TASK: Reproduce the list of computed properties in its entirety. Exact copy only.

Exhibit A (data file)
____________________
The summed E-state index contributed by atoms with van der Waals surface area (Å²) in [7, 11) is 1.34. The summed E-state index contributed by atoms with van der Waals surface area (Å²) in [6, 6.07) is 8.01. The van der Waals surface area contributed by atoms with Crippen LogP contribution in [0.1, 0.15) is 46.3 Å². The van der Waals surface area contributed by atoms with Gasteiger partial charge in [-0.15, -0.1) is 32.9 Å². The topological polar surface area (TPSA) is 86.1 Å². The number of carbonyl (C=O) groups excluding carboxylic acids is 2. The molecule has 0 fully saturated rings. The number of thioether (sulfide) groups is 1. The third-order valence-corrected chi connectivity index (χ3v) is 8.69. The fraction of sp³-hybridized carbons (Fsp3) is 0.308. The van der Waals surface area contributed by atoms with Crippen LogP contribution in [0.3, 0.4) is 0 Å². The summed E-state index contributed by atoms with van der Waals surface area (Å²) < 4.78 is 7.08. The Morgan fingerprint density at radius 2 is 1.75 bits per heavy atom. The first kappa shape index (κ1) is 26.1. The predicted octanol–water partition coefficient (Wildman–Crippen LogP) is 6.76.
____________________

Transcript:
The summed E-state index contributed by atoms with van der Waals surface area (Å²) in [7, 11) is 1.34. The summed E-state index contributed by atoms with van der Waals surface area (Å²) in [6, 6.07) is 8.01. The van der Waals surface area contributed by atoms with Crippen LogP contribution in [0.1, 0.15) is 46.3 Å². The van der Waals surface area contributed by atoms with Gasteiger partial charge in [-0.15, -0.1) is 32.9 Å². The topological polar surface area (TPSA) is 86.1 Å². The number of carbonyl (C=O) groups excluding carboxylic acids is 2. The molecule has 0 fully saturated rings. The number of thioether (sulfide) groups is 1. The third-order valence-corrected chi connectivity index (χ3v) is 8.69. The fraction of sp³-hybridized carbons (Fsp3) is 0.308. The van der Waals surface area contributed by atoms with Crippen LogP contribution in [0.3, 0.4) is 0 Å². The summed E-state index contributed by atoms with van der Waals surface area (Å²) < 4.78 is 7.08. The Morgan fingerprint density at radius 2 is 1.75 bits per heavy atom. The first kappa shape index (κ1) is 26.1. The predicted octanol–water partition coefficient (Wildman–Crippen LogP) is 6.76.